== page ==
Onions and Garlic   oil/canvas   11 x 14 x .5

We cook A LOT at our home.  And so it follows that fruits and vegetables are always available and truly a visual banquet.  I have always loved the richness of these paintings with a darkish background.  And, if you have seen my work over along period of time, you will note that I do not like said subjects as a "mise en scene" scenario.  ( no bowls, napkins, draperies, etc.)  And so, these veggies have been thrust into a bit of a visual conundrum.  They were observed on a lit tabletop but pushed almost into a vertical presentation of my liking.  Vertigo, anyone?  It works for me.

Monday, February 20, 2023

The Value of Onions

Onion   oil/canvas   8 x 8 x 1.5

 The humble onion makes everything more delicious...right?  Who can resist the fragrance of the saute?  This onion was our first class project and was painted from direct observation.  The onion appeared rather bland as the interior value shifts were so very subtle.  And so....I exaggerated the value on the edge of the outer skin to bring down the background dark into the onion itself.  Ahhh....much better.

If working from direct observation, realistically, the observed values are honored.

If considering design, the values can be altered according to the discretion of the artist.  For me, design trumps reality.

Tuesday, February 7, 2023

Game On

Game On   oil/canvas   18 x 18 x 1.5

Children love games.  Adults love games.  This kind of set up is a common occurrence at our home.  And this composition created an interesting triad to explore.  Moving darks.  Moving lights.  Lots of energy!  

This was an exciting painting to create for me.  

And I am often the seat in the house!

Thursday, January 19, 2023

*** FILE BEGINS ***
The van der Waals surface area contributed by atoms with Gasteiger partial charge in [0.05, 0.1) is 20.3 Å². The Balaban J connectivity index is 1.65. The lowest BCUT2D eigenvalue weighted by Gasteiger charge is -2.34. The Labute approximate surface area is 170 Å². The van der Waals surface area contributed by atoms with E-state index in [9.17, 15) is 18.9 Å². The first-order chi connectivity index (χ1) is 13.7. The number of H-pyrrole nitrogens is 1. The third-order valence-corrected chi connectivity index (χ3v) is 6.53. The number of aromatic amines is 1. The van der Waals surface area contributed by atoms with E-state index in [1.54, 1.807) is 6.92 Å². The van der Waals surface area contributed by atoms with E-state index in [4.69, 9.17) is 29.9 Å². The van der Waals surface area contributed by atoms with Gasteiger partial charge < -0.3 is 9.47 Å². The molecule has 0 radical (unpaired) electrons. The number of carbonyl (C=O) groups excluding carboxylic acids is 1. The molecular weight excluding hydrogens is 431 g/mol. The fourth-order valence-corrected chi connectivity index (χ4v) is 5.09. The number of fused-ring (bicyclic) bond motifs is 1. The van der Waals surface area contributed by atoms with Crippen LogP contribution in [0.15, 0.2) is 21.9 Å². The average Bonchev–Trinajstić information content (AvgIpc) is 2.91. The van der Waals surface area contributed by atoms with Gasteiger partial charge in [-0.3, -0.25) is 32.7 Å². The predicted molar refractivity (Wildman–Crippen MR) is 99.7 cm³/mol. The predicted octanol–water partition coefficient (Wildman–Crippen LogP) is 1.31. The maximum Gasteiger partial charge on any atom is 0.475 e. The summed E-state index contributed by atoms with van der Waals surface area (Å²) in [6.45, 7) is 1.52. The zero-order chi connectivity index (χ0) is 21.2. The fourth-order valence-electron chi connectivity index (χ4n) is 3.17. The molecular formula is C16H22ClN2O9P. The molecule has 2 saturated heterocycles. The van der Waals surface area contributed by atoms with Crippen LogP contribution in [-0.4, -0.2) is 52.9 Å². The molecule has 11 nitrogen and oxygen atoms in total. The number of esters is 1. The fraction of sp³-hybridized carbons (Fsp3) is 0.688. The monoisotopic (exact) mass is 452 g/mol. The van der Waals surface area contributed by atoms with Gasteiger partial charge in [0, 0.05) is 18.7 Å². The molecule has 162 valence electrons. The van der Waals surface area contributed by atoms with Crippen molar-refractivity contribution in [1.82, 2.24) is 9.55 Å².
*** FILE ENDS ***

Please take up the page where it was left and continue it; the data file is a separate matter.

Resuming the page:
Caarol   watercolor   14 x 10

 is a watercolor portrait done in my class.  It was Halloween and masks served both as a  holiday bit of fun, as well as a device to avoid too much detail in the way of likeness.

Although it is a bit messier than my usual, I still like it.  Some of the usual slower deliberation and care were sacrificed for the goal of speed.  I think that this would be my choice over the don-over-several-days of careful painting where details and smoothness of strokes can easily disintegrate into a plastic-like feel.

Sometimes these works are more honest?

Monday, November 14, 2022


Bartlett   watercolor   12.5 x 9

It has been said that many artists like to paint pears as they are reminiscent of the female form.  Plus, to me, they are interesting.  In this case, I had a preconceived notion of the work.... a simple warm dominant work in an analogous color palette.  The cool greenish color was used as a dark tone.  It really did thrill me when applied.  Overall, while I like this work, I miss the drama of a wider range of value.

Thursday, October 27, 2022

Art for Art's Sake

Zinnia   oil/canvas   24 x 8

I greatly admire the work of Oscar Wilde.  If I could choose a dinner guest, he certainly would be at the top.  What a wit!

  His brain seems to go to quirky and ultra observant places.  His leanings were toward art for art's sake...each work being unto its self.  I guess that is where my leanings are as well.

Leftover painted over canvas+

Late in the season sole tall zinnia in a pot of shorter companion+

Desire to put something into the given space=

Art for art's sake.

A zinnia memorialized.

Fun quote from Oscar Wilde via the J. Peterman catalogue:

Rugby is a good occasion for keeping thirty bullies far from the center of the city.

Thursday, September 22, 2022


"S"   oil/canvas   16 x 12 x .5

is an young, yet established artist who participated in my class. She has an interesting beauty and a confidence in her work and in her person that radiates.